In the drive to boost UK productivity, people-led technology is paramount

It is not news that the UK has a productivity problem. Whilst this trend has global relevance, the UK has arguably seen a greater deterioration in productivity growth rates than other leading economies.

Some have argued that the ‘rise of the robot’ has had negative implications for employment and this is part of the problem. But while the speed of technological change has clearly been disruptive, it is fundamentally altering the way we work and has the potential to positively impact our lives now and in the future.

Our Economy of People report, released earlier this year, found that if businesses were to implement bespoke workspace, process and technology solutions to create one cohesive and highly effective workstyle centered around people, then they could unlock £36.8bn in untapped GDP.

Within this approach, technology is considered a key pillar in driving workforce productivity, with both employees and employers agreeing that when implemented correctly, technology significantly improves productivity, decision-making and working with external organisations.

That’s as far as they agree though. Employees are more concerned about core technologies, such as infrastructure and digitisation – hallmarks of successful digital transformation strategies. Whereas, executives are focused on facilities management, which employees rate as the least effective technology to improve productivity.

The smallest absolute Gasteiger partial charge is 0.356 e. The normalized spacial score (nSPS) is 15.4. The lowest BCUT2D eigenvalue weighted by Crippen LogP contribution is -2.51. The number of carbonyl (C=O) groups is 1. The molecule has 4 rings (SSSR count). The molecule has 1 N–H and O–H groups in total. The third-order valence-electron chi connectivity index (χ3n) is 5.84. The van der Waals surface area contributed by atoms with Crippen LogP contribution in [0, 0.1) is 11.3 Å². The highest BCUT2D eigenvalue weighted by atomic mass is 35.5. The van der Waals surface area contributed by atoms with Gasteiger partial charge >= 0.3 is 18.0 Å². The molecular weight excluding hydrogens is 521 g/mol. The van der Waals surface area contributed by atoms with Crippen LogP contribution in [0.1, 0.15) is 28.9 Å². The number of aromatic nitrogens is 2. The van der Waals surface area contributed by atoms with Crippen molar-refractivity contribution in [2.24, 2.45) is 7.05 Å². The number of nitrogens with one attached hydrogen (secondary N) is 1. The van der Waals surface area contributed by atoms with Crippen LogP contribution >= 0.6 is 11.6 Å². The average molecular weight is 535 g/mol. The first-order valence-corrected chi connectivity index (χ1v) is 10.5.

What is clear is that this misalignment is preventing progress towards an optimal office setting, especially when it comes to technology. Ultimately, this is holding the potential of businesses back and creating a ‘productivity ceiling’. But similar to culture, there is no one size fits all strategy for technology, and employees are clearly prioritising certain technologies based on the industry they work in.

The most effective strategies will take a holistic approach to workplace modernisation. A balance needs to be achieved between employees’ and executives’ decision-making and investment if the productivity ceiling is to be broken.

So, what are the important considerations when implementing workplace technology?

  • Focus on core technologies first: When asked to rate the effectiveness of technology infrastructure today, only 67% felt that it is effective. When looking ahead and asked to rate the potential impact of technology infrastructure, sentiment increases to 77%
  • Leadership teams should align before executing a strategy: The optimal office will depend on CEOs leading an effort to create a holistic approach to workplace transformation to ensure investment maps back to employee needs
  • Your path depends on your industry and sector: Different sectors have different priorities. For example, employees in financial services firms report significantly more opportunity to unlock productivity through the use of business applications and workplace productivity tools, whilst employees in business and professional services firms believe more highly in the need to digitise information and create digital workflows

Our research shows that there is still a lot of progress to be made towards moving to the optimal office, but what is clear is that each sector will need to find their own technology path and develop strategies with their employees top of mind.

To download a copy of our report, The Economy of People, fill in the form to the right (or below if you’re on mobile).

Chas Moloney
Chas Moloney
chas.moloney@ricoh.co.uk

Marketing Director Ricoh UK

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